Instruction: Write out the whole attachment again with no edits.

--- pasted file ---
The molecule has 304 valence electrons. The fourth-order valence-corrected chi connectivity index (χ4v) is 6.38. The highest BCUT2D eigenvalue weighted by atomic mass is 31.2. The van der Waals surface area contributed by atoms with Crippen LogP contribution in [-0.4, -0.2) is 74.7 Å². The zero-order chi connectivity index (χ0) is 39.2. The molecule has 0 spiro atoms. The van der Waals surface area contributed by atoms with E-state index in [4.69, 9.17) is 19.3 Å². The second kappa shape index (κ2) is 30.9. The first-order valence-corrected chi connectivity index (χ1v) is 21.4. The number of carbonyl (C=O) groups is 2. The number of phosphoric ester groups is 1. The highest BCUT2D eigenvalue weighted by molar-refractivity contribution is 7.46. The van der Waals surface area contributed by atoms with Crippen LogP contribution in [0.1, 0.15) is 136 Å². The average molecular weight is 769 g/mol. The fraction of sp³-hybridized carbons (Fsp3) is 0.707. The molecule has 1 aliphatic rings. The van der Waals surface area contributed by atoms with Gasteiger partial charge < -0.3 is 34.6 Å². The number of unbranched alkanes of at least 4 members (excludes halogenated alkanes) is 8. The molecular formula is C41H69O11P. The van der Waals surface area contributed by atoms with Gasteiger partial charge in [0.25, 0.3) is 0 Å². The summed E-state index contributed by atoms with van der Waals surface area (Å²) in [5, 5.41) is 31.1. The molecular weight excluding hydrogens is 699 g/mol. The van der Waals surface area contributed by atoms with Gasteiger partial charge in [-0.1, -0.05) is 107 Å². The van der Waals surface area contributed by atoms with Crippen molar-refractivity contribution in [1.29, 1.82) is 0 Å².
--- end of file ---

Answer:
The molecule has 304 valence electrons. The fourth-order valence-corrected chi connectivity index (χ4v) is 6.38. The highest BCUT2D eigenvalue weighted by atomic mass is 31.2. The van der Waals surface area contributed by atoms with Crippen LogP contribution in [-0.4, -0.2) is 74.7 Å². The zero-order chi connectivity index (χ0) is 39.2. The molecule has 0 spiro atoms. The van der Waals surface area contributed by atoms with E-state index in [4.69, 9.17) is 19.3 Å². The second kappa shape index (κ2) is 30.9. The first-order valence-corrected chi connectivity index (χ1v) is 21.4. The number of carbonyl (C=O) groups is 2. The number of phosphoric ester groups is 1. The highest BCUT2D eigenvalue weighted by molar-refractivity contribution is 7.46. The van der Waals surface area contributed by atoms with Crippen LogP contribution in [0.1, 0.15) is 136 Å². The average molecular weight is 769 g/mol. The fraction of sp³-hybridized carbons (Fsp3) is 0.707. The molecule has 1 aliphatic rings. The van der Waals surface area contributed by atoms with Gasteiger partial charge < -0.3 is 34.6 Å². The number of unbranched alkanes of at least 4 members (excludes halogenated alkanes) is 8. The molecular formula is C41H69O11P. The van der Waals surface area contributed by atoms with Gasteiger partial charge in [0.25, 0.3) is 0 Å². The summed E-state index contributed by atoms with van der Waals surface area (Å²) in [5, 5.41) is 31.1. The molecular weight excluding hydrogens is 699 g/mol. The van der Waals surface area contributed by atoms with Gasteiger partial charge in [-0.1, -0.05) is 107 Å². The van der Waals surface area contributed by atoms with Crippen molar-refractivity contribution in [1.29, 1.82) is 0 Å².